Jim Pumarlo of the Minnesota Chamber of Commerce was in Fergus Falls Tuesday sharing some of his hopes and fears regarding Minnesota’s future business climate.
The MCC’s director of communications joined Fergus Falls Area Chamber of Commerce President Lisa Workman, Otter Tail Power Vice President of Customer Service Steve Schoeneck and StoneL development engineering manager Nick Kunz for a meeting at the Fergus Falls Chamber offices.
“Minnesota is always strong in innovation and in workforce,” Pumarlo told the group.
The task of lobbying for Minnesota businesses at the State Capitol, 75 percent of which have 100 or fewer employees, has forced the MCC to “keep one foot on the floor” in terms of their efforts in St. Paul.
The MCC has boiled their legislative priorities down to taxes, health care, transportation, workforce and workplace mandates.
“We probably have 60 or 70 different priorities but obviously you can’t go to the capitol with 60 or 70 so we identify the top four or five,” Pumarlo said.
The foursome talked about the future of Minnesota businesses under the administration of newly elected governor, Tim Walz.
The Minnesota Democrat, who defeated Republican candidate Jeff Johnson in November, has come up with a tax-laden budget, according to information gathered by the MCC. At this time, the MCC is particularly concerned with how businesses will fare from two points of view – tax competitiveness and the workplace mandates.
“The governor has laid out a very challenging budget,” Pumarlo said. “When his first budget was released even some Democrats said ‘This is a pretty big budget, pretty expansive,’ and then last week the House Democrats laid out their proposal and they actually raised taxes by $500,000 more than the governor. In both the governor’s proposal and the House Democrats there is a very, very heavy burden on business.”
Pumarlo said the MCC has a pretty straight forward formula.
“As businesses change and grow the economy grows and that is good for all Minnesotans,” Pumarlo said.
Pumarlo added the position of the MCC is that talk of taxing the wealthy and taxing big business for the benefit of everyday Minnesotans does not take into account the fact that businesses cannot absorb more costs “year, after year.”
In the next four years the state’s total package of funds is expected to climb by $8 billion. The MCC is also looking for a 23 percent climb in business taxes. The group believes Walz is planning to tap the state’s general fund for $3.8 billion in new spending over the next two years.
Other anticipated handicaps for the business sector are a 70 percent increase in the gas tax, the need for $1.6 billion in total taxes for health care providers and a reinstated policy on automatic tax increases on business properties – costing $53 million in the fiscal year 2020-21 and $165 million in 2022-23.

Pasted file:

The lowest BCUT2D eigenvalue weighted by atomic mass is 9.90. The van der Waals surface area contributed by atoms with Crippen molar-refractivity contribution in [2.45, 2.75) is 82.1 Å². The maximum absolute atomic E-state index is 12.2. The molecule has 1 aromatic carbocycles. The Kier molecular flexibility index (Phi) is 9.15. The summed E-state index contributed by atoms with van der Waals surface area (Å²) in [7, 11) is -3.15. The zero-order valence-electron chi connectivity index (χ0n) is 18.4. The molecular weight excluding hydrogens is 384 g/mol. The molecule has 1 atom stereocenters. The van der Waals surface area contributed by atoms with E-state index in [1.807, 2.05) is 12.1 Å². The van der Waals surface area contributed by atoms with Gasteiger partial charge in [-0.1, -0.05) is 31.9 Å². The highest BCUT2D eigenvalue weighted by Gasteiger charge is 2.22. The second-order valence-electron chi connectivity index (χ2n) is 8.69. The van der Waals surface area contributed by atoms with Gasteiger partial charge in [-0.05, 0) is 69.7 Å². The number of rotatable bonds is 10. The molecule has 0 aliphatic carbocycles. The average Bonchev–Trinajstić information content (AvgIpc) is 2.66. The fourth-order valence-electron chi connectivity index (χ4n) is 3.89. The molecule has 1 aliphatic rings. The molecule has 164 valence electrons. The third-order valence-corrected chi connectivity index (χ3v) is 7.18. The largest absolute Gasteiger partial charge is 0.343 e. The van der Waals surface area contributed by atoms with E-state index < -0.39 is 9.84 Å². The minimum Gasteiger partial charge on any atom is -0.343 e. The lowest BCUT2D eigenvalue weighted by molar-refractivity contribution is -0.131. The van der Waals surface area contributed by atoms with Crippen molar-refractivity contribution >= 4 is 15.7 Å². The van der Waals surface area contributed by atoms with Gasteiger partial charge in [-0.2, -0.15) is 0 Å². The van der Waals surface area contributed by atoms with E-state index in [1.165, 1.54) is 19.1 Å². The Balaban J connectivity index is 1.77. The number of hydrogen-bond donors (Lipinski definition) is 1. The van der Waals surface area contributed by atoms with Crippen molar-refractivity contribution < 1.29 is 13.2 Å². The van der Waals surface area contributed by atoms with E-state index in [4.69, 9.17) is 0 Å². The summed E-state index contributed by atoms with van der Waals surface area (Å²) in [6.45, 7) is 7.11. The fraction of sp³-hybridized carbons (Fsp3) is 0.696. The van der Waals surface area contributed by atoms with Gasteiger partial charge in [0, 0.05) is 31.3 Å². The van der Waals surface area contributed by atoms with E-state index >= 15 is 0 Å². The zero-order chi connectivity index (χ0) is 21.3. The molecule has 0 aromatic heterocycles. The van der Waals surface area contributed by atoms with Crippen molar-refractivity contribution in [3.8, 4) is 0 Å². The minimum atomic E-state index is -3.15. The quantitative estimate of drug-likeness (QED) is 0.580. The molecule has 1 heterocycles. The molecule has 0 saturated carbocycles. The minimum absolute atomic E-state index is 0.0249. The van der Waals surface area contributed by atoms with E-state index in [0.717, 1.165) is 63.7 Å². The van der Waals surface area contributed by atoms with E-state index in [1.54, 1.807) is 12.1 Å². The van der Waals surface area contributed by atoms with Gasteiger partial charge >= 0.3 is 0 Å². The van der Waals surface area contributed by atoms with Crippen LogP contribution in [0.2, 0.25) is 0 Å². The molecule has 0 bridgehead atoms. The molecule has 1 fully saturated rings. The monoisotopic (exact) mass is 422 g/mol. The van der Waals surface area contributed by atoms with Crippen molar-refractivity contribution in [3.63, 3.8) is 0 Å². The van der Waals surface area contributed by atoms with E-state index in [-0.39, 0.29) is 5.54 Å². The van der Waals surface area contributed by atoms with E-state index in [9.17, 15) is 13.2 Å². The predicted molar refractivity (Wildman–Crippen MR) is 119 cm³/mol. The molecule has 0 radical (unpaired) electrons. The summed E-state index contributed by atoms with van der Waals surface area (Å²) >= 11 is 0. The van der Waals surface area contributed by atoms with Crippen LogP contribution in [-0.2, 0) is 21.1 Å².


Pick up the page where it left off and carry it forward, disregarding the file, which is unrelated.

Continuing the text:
“From Otter Tail Power’s perspective any of these taxes and especially the gas tax of 70 percent [is undesirable],” Schoeneck said. “We cover a rural area, parts of three states so we are driving a lot of miles all of the time and we pass these costs so there will just be an automatic inflationary effect on our customers and we see this as a negative.”
Kunz also shared his thoughts about the proposed tax package.
“It affects us for being competitive,” Kunz said. “Our customers are outside the state usually and also in the rest of the world.”
Kunz also pointed out that StoneL has competitors in other parts of the world, competitors who may not share the same tax burden as the Minnesota company.
The quality of life found in Fergus Falls and Otter Tail County has always been attractive to Otter Tail Power, according to Schoeneck.
What is not so desirable is a proposal in Minnesota called HF5 which would create an expansive, state-administered paid-leave insurance program – a program financed through a new tax on employers and employees. The program would fund partial-wage replacement benefits for 12 weeks of paid parental and family leave time and 12 weeks of paid medical leave. Businesses would also be expected to provide paid sick leave for routine or minor illnesses.
The House bill was first introduced Jan. 10 and has been working its way through the legislative process. On April 10 it was resubmitted to the House of Representatives’ Rules and Legislative Administration.
Minnesota is currently in the top five in the nation in corporate and individual tax rates according to the United for Jobs Coalition. More than half of the businesses that have left the state went looking for a more tax-friendly environment than they found in the Land of 10,000 Lakes.
“The general public doesn’t understand that businesses pay property taxes differently than residents would, where we are paying local business taxes businesses have to pay those property taxes to the state as well,” Workman said.